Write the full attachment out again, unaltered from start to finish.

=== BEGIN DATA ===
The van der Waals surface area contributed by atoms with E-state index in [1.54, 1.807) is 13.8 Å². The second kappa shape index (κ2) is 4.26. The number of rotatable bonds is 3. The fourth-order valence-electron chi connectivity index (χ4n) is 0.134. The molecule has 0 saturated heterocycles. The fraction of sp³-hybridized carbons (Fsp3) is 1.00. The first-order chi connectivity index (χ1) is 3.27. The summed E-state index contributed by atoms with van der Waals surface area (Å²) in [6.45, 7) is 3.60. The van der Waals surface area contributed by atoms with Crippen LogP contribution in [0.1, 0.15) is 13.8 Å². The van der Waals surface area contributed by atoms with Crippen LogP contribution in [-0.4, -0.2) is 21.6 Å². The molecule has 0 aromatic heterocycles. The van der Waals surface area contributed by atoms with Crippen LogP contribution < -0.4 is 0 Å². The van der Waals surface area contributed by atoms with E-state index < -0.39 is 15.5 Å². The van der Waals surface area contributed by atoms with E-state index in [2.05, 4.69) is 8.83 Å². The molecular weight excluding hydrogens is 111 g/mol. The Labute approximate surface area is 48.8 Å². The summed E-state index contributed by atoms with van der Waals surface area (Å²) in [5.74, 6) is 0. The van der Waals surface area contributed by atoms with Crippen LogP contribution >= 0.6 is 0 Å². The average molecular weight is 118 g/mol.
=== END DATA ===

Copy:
The van der Waals surface area contributed by atoms with E-state index in [1.54, 1.807) is 13.8 Å². The second kappa shape index (κ2) is 4.26. The number of rotatable bonds is 3. The fourth-order valence-electron chi connectivity index (χ4n) is 0.134. The molecule has 0 saturated heterocycles. The fraction of sp³-hybridized carbons (Fsp3) is 1.00. The first-order chi connectivity index (χ1) is 3.27. The summed E-state index contributed by atoms with van der Waals surface area (Å²) in [6.45, 7) is 3.60. The van der Waals surface area contributed by atoms with Crippen LogP contribution in [0.1, 0.15) is 13.8 Å². The van der Waals surface area contributed by atoms with Crippen LogP contribution in [-0.4, -0.2) is 21.6 Å². The molecule has 0 aromatic heterocycles. The van der Waals surface area contributed by atoms with Crippen LogP contribution < -0.4 is 0 Å². The van der Waals surface area contributed by atoms with E-state index < -0.39 is 15.5 Å². The van der Waals surface area contributed by atoms with E-state index in [2.05, 4.69) is 8.83 Å². The molecular weight excluding hydrogens is 111 g/mol. The Labute approximate surface area is 48.8 Å². The summed E-state index contributed by atoms with van der Waals surface area (Å²) in [5.74, 6) is 0. The van der Waals surface area contributed by atoms with Crippen LogP contribution >= 0.6 is 0 Å². The average molecular weight is 118 g/mol.